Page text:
Regarding ChangeLogs – The MySQL Enterprise changelogs are available as well:

    I would however appreciate if link would be made from standard manual location which people have habit to visit to check about updates to the Enterprise version change log

    December 30, 2006 at 4:21 am
  • balr0g Reply

    Looks like it is time to fork =)

    December 30, 2006 at 6:10 am
  • JT Smarz Reply

    Open source != free

    People who think open source always equates to free haven’t seem the bill yet. For years, someone else has been paying for MySQL. Now it’s time for the users to pony-up.

    Certainly there’s “free” open source software, much of it is very good. But a complex piece of software like MySQL with it continued development and support can’t be free unless you want the developers living in your basement.

    December 30, 2006 at 7:34 am
  • Jude Reply

    obfuscation in the interest of the almighty dollar is a lousy attitude for an OSS company. fortunately I can ignore mySQL, as postgres works just fine.

    December 30, 2006 at 8:12 am
  • mt Reply

    eh, you are welcome to PostgreSQL 😀 😀

    December 30, 2006 at 8:59 am
  • Larry McVoy Reply


    I’m working on changing the server at bkbits.net so that you can clone any version, not just the head. I’ll report back when we get that done.


    December 30, 2006 at 9:21 am
  • Matt Reply

    What are you smoking? There are binaries listed right here “Linux (non RPM, Intel C/C++ compiled, glibc-2.3) downloads” http://dev.mysql.com/downloads/mysql/5.0.html#downloads

    And by the way, if those weren’t available you can get an RPM so wtf is the matter with that?

    December 30, 2006 at 9:50 am
  • Jim Reply

    1. Go to mysql.com

    2. Click on ‘Downloads’

    3. Select ‘Community’

    4. Download the source or binary of you choice. Binaries are provided for Windoz and OSX (didn’t check others). RPMs are available as well.

    Am I missing the point? What’s being hidden?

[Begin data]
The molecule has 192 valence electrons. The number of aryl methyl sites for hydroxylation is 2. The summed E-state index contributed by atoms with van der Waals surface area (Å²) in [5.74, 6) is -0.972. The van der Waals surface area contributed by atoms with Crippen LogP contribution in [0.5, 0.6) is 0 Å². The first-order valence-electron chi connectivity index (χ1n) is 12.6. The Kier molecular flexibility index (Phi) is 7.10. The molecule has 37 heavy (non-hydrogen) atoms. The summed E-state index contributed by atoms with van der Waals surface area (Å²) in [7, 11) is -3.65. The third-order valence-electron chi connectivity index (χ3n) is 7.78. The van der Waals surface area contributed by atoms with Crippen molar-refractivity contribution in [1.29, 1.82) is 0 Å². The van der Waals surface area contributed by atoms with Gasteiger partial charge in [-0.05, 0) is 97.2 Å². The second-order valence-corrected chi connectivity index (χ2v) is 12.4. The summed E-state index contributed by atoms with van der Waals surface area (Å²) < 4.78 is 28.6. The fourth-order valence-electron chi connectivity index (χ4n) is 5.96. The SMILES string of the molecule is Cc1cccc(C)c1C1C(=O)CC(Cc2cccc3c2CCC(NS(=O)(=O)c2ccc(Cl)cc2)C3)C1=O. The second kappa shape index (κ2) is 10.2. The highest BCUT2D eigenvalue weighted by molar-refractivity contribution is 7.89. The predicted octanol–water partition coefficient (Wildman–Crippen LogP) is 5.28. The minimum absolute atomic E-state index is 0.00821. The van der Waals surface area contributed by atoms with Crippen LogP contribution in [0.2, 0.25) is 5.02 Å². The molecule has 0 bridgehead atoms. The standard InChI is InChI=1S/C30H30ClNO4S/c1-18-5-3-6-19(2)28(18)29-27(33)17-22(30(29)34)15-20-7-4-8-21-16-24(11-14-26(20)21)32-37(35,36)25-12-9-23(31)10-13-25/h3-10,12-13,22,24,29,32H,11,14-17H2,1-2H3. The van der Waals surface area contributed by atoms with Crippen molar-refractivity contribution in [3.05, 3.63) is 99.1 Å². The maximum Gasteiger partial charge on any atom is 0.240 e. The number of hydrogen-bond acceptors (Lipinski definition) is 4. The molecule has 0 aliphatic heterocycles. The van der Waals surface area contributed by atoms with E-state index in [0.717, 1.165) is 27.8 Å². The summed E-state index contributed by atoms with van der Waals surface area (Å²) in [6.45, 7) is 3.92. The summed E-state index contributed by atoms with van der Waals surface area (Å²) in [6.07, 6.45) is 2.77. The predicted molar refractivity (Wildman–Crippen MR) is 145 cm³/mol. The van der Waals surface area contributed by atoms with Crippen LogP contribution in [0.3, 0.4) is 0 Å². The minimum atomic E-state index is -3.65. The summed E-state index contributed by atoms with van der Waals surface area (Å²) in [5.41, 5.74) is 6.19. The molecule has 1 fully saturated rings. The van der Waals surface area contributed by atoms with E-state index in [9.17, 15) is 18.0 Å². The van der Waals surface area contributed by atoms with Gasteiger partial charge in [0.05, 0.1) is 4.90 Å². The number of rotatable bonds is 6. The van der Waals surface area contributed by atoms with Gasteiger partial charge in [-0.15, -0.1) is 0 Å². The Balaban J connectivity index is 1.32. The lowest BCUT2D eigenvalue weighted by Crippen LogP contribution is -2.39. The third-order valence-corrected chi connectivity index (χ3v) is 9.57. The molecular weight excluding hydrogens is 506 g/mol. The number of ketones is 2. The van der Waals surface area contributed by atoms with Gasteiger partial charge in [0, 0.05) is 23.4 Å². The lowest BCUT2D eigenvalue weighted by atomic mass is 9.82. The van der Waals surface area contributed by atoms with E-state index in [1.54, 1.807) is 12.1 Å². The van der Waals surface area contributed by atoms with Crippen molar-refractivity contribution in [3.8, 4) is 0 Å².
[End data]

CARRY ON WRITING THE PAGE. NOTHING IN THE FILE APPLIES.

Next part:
December 30, 2006 at 9:58 am
  • ecf Reply

    Looks like a lot of people will move towards postgres, this will obviously make the postgres more stable and robust, and mysql will lose its community base. I work in an oracle shop and frankly if Im going to pay for a DB, its not going to be a closed MySQL… the whole advantage MySQL had was community review and if you limit that to just enterprise customers, you’re shooting yourself in the foot. This is a lame move by the MySQL team. Im obviously not opposed to them making more money, but I am opposed to them forgetting about all the people that have been using their product for years and years (paying or not).

    December 30, 2006 at 10:36 am
  • peter Reply

    Thank you Larry,

    Does it mean one will be able to get any MySQL version with free BitKeeper not only commercial one ?

    December 30, 2006 at 11:07 am
  • Vadim Reply


    We are speaking about RECENT version.
    If you’d go to
    you saw
    E.1.3. Release Notes for MySQL Enterprise 5.0.30 (14 November 2006)
    E.1.4. Release Notes for MySQL Enterprise 5.0.28 (24 October 2006)
    That is version 5.0.28 was released 24 October 2006
    and 5.0.30 was released 14 November 2006

    If you
    1. Go to mysql.com
    2. Click on ‘Downloads’
    3. Select ‘Community’

    you see only 5.0.27 binaries and sources.
    No links to 5.0.28 & 5.0.30 anywhere on site.

    December 30, 2006 at 11:10 am
  • Larry McVoy Reply

    Hi Peter,

    yes, anyone will be able to get any version of the mysql tree with the free client.


    December 30, 2006 at 11:32 am
  • scott Reply

    Too bad. A very very significant loss to we small independent users.

    December 30, 2006 at 3:35 pm
  • Joe Reply

    You know what’s funny, is that MySQL used to tell people they should only use the MySQL precompiled binaries because they were more stable. Now they’re not offering precompiled binaries. Strange..

    December 30, 2006 at 4:10 pm
  • Ex-Mysql User Reply